imprison

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Synonyms for imprison

Synonyms for imprison

to enclose so as to hinder or prohibit escape

Synonyms for imprison

confine as if in a prison

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References in periodicals archive ?
You don't actually now face an imprisonable offence.
To give one example: spitting in public in all civilized societies has traditionally been an almost imprisonable offense.
Others say that Asbos have simply targeted the poor and vulnerable in society, that large numbers of people have been imprisoned for breaching them, often for crimes that were not themselves imprisonable or for acts that were not even criminal.
Starting fires is technically an imprisonable offence in Lebanon, but this apparently served as little deterrent for farmers and other individuals who start small blazes as ways of clearing waste.
NZNO's submission was praised by labour MP Darien Fenton, who particularly commended the section opposing disentitlement of those injured while committing an imprisonable offence.
This legislation, which makes possession of inappropriate images an imprisonable offence, clearly demonstrates that deploying the most effective tools is now an essential element of a successful IT security policy both for the perimeter and within the network.
53) More significantly, in mid 2006, a new law was introduced that made the passage and exploitation of humans an imprisonable offense in the UAE.
Rachel's parents say careless driving should be made an imprisonable offence.
BUT until we stop urging seven-year-olds to "get stuck in" and "get it forward", until we stop allowing our promising teenagers to think they have made it and don't need to worry about focusing on further development of their game, until we make it an imprisonable offence to refer to the Premier League as the best league in the world, and until we stop believing all the hype, disappointments like Wednesday's will be experienced on a regular basis.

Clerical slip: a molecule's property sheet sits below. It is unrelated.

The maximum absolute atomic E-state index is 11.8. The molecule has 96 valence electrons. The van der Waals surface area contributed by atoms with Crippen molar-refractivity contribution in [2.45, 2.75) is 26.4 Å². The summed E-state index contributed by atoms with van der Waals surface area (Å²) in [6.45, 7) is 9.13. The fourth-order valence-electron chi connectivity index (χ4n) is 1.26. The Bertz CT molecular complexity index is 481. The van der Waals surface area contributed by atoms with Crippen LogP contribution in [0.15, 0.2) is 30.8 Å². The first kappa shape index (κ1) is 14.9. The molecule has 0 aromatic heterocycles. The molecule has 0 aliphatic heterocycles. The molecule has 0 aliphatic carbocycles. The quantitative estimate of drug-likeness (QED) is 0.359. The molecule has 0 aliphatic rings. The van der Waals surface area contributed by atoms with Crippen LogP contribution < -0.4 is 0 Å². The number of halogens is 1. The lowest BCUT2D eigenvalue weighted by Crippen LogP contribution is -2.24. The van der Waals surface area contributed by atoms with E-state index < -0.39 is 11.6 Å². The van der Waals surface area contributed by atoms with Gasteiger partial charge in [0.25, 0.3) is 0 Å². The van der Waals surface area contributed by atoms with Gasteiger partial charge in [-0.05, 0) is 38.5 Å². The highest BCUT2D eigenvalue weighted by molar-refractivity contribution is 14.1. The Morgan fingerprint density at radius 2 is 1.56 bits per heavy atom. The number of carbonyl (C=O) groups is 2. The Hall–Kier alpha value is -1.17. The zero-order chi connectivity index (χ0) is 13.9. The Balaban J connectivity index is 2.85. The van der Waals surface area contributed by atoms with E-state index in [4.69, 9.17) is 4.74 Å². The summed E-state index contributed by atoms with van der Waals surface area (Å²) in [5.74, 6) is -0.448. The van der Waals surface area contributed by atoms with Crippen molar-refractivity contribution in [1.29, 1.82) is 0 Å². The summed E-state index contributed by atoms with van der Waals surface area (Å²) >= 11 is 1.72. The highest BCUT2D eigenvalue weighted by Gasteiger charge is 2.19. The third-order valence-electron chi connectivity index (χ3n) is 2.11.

Anyone arrested for an imprisonable offence can have a sample taken without their consent.
Theft is an imprisonable offence, and in some cases people have been sent to jail for stealing energy.
Debt, for example, has long ceased to be an imprisonable offence in the West, yet less than 100 years ago the way that the West dealt with developing nations that had borrowed too much was to send in the troopssuch as when a coalition of European powers bombarded Caracas as recently as 1902, or when the US took military action in the Caribbean even more recently.
The Policy and Research Division of the former Department of Justice developed the Seriousness Scale (Spier Luketina & Kettles, 1991) that was used to determine maximum seriousness of offending for each offender in the study The Seriousness Scale ranks only imprisonable offences (non-imprisonable offences have a ranking of zero) The score assigned to each offence is the average number of days imprisonment imposed on every offender convicted of that offence between 1990 and 1994.
Michael Tonry, in his book Malign Neglect, extensively reviews the literature and concludes, with one important caveat, that "[f]rom every available data source, discounting to take account of their measurement and methodological limits, the evidence seems clear that the main reason that black incarceration rates are substantially higher than those for whites is that black crime rates for imprisonable crimes are substantially higher than those for whites.